How to Survive the Death of a Loved One
Part 3: Tips for Dealing with Grief
Mourning is the process of experiencing the feelings of grief and adjusting to life without the person who died. Mourning takes time and energy, and it can be difficult to allow ourselves the space we need to mourn. It is vital, however, to our health and well-being that we do this. It helps to know that powerful, overwhelming feelings will lessen with time.
There are a variety of ways we can be supported and help ourselves through grief and mourning. Listed below are some of the most important ways, followed by a list of resources for further ideas and support.
2 — Accept your feelings. Allow yourself to roll with the tides of grief. Your feelings may be different and more intense than usual. It’s normal to feel all sorts of strong emotions and essential to allow yourself to feel them.
4 — Learn about grief. Knowledge about grief can be essential to the healing process. It helps us to relax about what is happening and gives us tools for coping.
5 — Nurture yourself and keep yourself healthy. Try to keep a regular schedule and maintain the basics of good health — exercise, good food, rest. You may need more rest than usual. This is the time to pamper yourself — get a massage, listen to relaxing music, take walks in nature, etc.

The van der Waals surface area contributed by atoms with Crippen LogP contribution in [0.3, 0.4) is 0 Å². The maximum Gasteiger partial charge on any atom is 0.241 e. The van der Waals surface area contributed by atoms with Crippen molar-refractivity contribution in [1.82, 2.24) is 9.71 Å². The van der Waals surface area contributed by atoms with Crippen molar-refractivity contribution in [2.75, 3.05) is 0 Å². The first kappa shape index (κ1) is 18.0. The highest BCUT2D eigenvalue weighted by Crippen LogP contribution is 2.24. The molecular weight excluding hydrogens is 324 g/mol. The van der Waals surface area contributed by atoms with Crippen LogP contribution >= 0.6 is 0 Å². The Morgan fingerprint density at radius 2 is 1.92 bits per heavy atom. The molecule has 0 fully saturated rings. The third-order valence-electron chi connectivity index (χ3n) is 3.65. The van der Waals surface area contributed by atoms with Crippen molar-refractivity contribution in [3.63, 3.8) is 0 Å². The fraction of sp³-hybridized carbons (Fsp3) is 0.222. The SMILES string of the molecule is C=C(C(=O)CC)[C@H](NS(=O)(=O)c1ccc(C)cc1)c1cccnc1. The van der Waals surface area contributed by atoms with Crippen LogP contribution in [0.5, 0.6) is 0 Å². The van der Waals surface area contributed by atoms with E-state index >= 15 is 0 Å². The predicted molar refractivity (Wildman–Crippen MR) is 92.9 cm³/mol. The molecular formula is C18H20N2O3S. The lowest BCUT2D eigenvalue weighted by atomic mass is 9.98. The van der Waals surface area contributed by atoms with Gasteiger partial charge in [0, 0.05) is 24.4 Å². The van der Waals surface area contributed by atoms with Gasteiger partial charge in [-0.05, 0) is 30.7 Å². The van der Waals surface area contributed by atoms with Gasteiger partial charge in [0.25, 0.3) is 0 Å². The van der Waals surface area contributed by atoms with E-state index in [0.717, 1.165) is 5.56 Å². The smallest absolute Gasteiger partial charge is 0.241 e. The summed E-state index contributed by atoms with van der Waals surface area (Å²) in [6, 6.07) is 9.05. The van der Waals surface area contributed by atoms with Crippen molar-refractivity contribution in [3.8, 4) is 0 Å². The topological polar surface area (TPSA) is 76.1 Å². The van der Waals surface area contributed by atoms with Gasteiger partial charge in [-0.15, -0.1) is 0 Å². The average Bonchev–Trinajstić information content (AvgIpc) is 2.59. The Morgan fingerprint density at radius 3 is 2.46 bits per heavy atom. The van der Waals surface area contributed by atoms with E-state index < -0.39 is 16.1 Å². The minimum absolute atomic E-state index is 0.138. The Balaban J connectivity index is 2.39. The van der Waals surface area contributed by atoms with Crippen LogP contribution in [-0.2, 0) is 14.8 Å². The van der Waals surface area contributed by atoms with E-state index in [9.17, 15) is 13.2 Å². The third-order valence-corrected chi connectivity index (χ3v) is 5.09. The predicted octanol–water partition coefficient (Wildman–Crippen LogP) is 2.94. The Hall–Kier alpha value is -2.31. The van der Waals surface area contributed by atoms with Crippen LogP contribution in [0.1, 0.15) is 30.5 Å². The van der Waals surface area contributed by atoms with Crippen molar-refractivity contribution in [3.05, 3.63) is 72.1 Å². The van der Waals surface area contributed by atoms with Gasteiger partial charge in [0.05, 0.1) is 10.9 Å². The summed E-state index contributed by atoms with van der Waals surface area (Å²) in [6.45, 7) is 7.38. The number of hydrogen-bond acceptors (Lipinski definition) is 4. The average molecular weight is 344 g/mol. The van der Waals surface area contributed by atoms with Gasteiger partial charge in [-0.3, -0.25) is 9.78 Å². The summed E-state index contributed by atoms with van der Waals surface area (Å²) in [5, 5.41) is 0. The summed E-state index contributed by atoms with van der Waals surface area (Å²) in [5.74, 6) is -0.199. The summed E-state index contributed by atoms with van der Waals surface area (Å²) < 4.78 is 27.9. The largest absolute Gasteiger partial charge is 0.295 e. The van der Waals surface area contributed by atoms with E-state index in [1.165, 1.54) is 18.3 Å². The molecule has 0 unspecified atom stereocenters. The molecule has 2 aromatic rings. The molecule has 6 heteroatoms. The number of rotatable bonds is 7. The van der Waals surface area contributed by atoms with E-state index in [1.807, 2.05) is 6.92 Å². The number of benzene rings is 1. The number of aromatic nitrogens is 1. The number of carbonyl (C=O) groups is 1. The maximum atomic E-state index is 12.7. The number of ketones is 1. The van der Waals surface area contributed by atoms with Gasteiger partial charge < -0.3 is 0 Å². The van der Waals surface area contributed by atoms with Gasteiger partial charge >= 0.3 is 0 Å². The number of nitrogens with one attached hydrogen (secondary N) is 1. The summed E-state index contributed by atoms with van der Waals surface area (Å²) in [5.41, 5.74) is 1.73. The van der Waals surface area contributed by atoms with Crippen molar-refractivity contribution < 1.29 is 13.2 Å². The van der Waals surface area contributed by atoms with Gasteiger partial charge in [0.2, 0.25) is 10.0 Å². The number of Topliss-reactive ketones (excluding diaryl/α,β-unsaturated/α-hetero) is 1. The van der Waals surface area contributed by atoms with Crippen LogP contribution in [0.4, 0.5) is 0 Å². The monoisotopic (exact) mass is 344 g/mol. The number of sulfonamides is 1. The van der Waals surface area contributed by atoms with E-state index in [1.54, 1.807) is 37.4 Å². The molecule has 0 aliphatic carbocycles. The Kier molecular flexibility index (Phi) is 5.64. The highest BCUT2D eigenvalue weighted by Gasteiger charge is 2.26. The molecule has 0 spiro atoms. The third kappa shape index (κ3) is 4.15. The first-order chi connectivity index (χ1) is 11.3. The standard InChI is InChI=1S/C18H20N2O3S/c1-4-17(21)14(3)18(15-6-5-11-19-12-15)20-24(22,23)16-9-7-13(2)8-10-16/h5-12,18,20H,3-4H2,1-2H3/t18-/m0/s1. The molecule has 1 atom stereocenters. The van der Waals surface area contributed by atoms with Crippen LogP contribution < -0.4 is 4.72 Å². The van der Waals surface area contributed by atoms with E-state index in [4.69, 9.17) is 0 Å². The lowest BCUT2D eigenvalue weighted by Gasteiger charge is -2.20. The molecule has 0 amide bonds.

6 — Pace yourself. Avoid unrealistic expectations of yourself. Grieving takes time and energy.
7 — Involve yourself in work or meaningful activity, but also leave time for grieving. It’s important to take allow time and space for grieving, but it’s also helpful to continue some meaningful activities and connection. The key is to not pressure oneself about accomplishments and goals.
8 — Don’t be afraid to have fun. Even in the most trying times, the capacity for humor and fun can be present. It is not a betrayal of the loved one to be able to feel some joy.
9 — Get professional help if needed. If you find that you are in great distress or in long-term depression, individual or group therapy from a counselor who specializes in grief may be advisable. You can ask your doctor for a referral.
When we are in the midst of grief, it is painful and can seem overwhelming. It can be hard to imagine that we will ever feel good again, but we all have the capacity to heal from loss and create a new life without our loved one. I encourage you to learn more about grief and read the stories of others who have survived the loss of a loved one. You don’t have to go through this journey alone. Others have experienced what you are experiencing and are available to support you now.
Internet Resources for Grief
http://www.griefhealing.com/ — our favorite — lovely, informative website
http://www.hospicenet.org/html/bereavement.html — especially well-written and informative website
http://www.americanhospice.org/griefzone/articles/helpingself.htm — how to help yourself with grief
http://www.griefnet.org/library/biblio/index.html — extensive book list by topics
http://www.compassionatefriends.org/ — support with the death of a child